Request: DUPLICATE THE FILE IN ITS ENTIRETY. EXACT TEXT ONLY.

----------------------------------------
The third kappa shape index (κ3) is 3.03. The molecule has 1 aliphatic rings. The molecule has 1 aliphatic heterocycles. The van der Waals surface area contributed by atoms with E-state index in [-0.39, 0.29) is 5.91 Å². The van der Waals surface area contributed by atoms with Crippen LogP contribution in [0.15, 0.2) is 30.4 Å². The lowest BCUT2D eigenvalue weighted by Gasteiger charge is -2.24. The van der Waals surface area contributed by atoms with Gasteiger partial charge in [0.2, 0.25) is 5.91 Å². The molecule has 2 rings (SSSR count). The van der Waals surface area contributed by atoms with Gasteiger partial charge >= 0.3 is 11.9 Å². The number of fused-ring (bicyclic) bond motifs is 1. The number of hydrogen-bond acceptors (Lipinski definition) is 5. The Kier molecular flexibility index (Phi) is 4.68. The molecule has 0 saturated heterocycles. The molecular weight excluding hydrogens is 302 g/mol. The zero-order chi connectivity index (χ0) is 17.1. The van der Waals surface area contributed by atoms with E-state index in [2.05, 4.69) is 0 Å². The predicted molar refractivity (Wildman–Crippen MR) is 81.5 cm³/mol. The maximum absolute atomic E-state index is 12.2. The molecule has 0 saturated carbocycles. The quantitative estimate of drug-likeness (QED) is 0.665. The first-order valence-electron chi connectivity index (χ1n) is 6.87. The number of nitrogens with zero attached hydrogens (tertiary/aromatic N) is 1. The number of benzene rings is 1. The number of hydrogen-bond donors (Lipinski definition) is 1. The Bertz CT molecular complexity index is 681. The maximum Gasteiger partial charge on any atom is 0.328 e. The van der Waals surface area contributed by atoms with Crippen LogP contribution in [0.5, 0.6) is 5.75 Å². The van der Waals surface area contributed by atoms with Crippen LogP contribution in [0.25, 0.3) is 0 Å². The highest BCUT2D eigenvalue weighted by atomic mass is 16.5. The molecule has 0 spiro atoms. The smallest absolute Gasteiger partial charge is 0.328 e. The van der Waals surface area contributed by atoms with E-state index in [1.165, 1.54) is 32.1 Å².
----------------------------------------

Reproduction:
The third kappa shape index (κ3) is 3.03. The molecule has 1 aliphatic rings. The molecule has 1 aliphatic heterocycles. The van der Waals surface area contributed by atoms with E-state index in [-0.39, 0.29) is 5.91 Å². The van der Waals surface area contributed by atoms with Crippen LogP contribution in [0.15, 0.2) is 30.4 Å². The lowest BCUT2D eigenvalue weighted by Gasteiger charge is -2.24. The van der Waals surface area contributed by atoms with Gasteiger partial charge in [0.2, 0.25) is 5.91 Å². The molecule has 2 rings (SSSR count). The van der Waals surface area contributed by atoms with Gasteiger partial charge >= 0.3 is 11.9 Å². The number of fused-ring (bicyclic) bond motifs is 1. The number of hydrogen-bond acceptors (Lipinski definition) is 5. The Kier molecular flexibility index (Phi) is 4.68. The molecule has 0 saturated heterocycles. The molecular weight excluding hydrogens is 302 g/mol. The zero-order chi connectivity index (χ0) is 17.1. The van der Waals surface area contributed by atoms with E-state index in [2.05, 4.69) is 0 Å². The predicted molar refractivity (Wildman–Crippen MR) is 81.5 cm³/mol. The maximum absolute atomic E-state index is 12.2. The molecule has 0 saturated carbocycles. The quantitative estimate of drug-likeness (QED) is 0.665. The first-order valence-electron chi connectivity index (χ1n) is 6.87. The number of nitrogens with zero attached hydrogens (tertiary/aromatic N) is 1. The number of benzene rings is 1. The number of hydrogen-bond donors (Lipinski definition) is 1. The Bertz CT molecular complexity index is 681. The maximum Gasteiger partial charge on any atom is 0.328 e. The van der Waals surface area contributed by atoms with Crippen LogP contribution in [0.5, 0.6) is 5.75 Å². The van der Waals surface area contributed by atoms with Crippen LogP contribution in [0.25, 0.3) is 0 Å². The highest BCUT2D eigenvalue weighted by atomic mass is 16.5. The molecule has 0 spiro atoms. The smallest absolute Gasteiger partial charge is 0.328 e. The van der Waals surface area contributed by atoms with E-state index in [1.165, 1.54) is 32.1 Å².